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Recent Archaeological Discoveries


Recent Archaeological Discoveries in Tuen Mun
 

Tuen Mun archaeological sites 1.1

Neolithic period (c. 4,000 – 1,500 BC)



Middle Neolithic remains have been found in Lung Kwu Chau, Lung Kwu Tan and Yung Long in Tuen Mun, which suggest that humans were active along the coast during that period. Artefacts such as painted pottery ring-foot basins, painted pottery pots and fine corded coarse pottery cauldrons have been unearthed at these sites in addition to stone tools such as stone beaters, adzes and discs, all dating as far back as 4,000 BC. Bearing features common to other finds in Shenzhen, Zhongshan, Dongguan, Gaoyao, Zhengcheng, Zhuhai and Macau, these artefacts show that people living within the Pearl River Delta shared certain cultural similarities during the Neolithic period.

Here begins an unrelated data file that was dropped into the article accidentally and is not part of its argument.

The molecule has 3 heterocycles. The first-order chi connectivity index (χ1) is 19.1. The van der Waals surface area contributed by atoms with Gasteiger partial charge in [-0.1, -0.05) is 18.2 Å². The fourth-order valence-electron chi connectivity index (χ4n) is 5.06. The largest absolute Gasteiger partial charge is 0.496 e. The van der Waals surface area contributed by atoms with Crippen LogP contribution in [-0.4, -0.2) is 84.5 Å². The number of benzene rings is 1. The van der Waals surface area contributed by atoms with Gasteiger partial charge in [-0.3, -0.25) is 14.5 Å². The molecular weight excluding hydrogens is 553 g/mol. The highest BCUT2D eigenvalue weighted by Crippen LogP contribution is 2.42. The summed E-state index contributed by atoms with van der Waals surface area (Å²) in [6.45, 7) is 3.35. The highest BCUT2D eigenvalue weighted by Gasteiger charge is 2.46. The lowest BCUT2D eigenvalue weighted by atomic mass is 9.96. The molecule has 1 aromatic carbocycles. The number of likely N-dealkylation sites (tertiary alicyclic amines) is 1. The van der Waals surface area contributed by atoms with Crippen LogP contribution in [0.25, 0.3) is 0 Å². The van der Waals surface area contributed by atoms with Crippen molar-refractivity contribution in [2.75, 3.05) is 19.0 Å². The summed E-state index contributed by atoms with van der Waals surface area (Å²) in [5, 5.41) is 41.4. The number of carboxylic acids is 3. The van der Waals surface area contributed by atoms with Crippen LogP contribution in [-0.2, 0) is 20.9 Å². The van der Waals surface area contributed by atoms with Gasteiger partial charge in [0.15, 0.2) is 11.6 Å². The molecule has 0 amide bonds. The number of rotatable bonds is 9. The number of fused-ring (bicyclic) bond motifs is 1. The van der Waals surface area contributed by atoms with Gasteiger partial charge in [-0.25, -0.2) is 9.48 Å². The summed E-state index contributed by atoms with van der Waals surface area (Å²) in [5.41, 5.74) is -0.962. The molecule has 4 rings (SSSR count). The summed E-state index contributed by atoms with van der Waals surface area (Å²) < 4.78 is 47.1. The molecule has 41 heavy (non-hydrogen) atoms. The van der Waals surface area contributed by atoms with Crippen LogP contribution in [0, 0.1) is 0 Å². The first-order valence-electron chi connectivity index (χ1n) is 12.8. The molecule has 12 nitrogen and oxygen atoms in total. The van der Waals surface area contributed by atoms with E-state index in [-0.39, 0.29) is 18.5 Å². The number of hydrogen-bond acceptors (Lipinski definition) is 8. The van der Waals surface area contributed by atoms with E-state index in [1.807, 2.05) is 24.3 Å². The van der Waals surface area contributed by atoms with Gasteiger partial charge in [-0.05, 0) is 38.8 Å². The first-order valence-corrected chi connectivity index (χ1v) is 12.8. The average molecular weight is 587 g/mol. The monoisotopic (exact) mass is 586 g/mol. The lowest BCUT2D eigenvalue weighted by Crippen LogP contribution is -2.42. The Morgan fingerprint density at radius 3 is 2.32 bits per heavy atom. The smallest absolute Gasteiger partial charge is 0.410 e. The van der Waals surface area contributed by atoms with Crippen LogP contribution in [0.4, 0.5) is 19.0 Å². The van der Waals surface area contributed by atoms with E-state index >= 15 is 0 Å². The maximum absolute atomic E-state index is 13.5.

Many significant Late Neolithic artefacts and relics have also been unearthed in Yung Long, Tsang Tsui, Lung Kwu Tan, Lung Kwu Sheung Tan, Lung Kwu Chau, Sha Chau, So Kwun Wat etc. Several rows of postholes found in Lung Kwu Tan suggest the presence of Neolithic pile dwellings, while hearths, postholes, workshops for manufacturing stone tools and burial sites have been unearthed in Yung Long, all of which provide important insights for research into Hong Kong's prehistoric past. Fine slotted stone rings and stone yue axes (ceremonial axes regarded as symbols of power) give hints of possible trade and exchange of exquisite lithic products between prehistoric sites in the Pearl River Delta and elsewhere.

Tuen Mun archaeological sites 1.2


 
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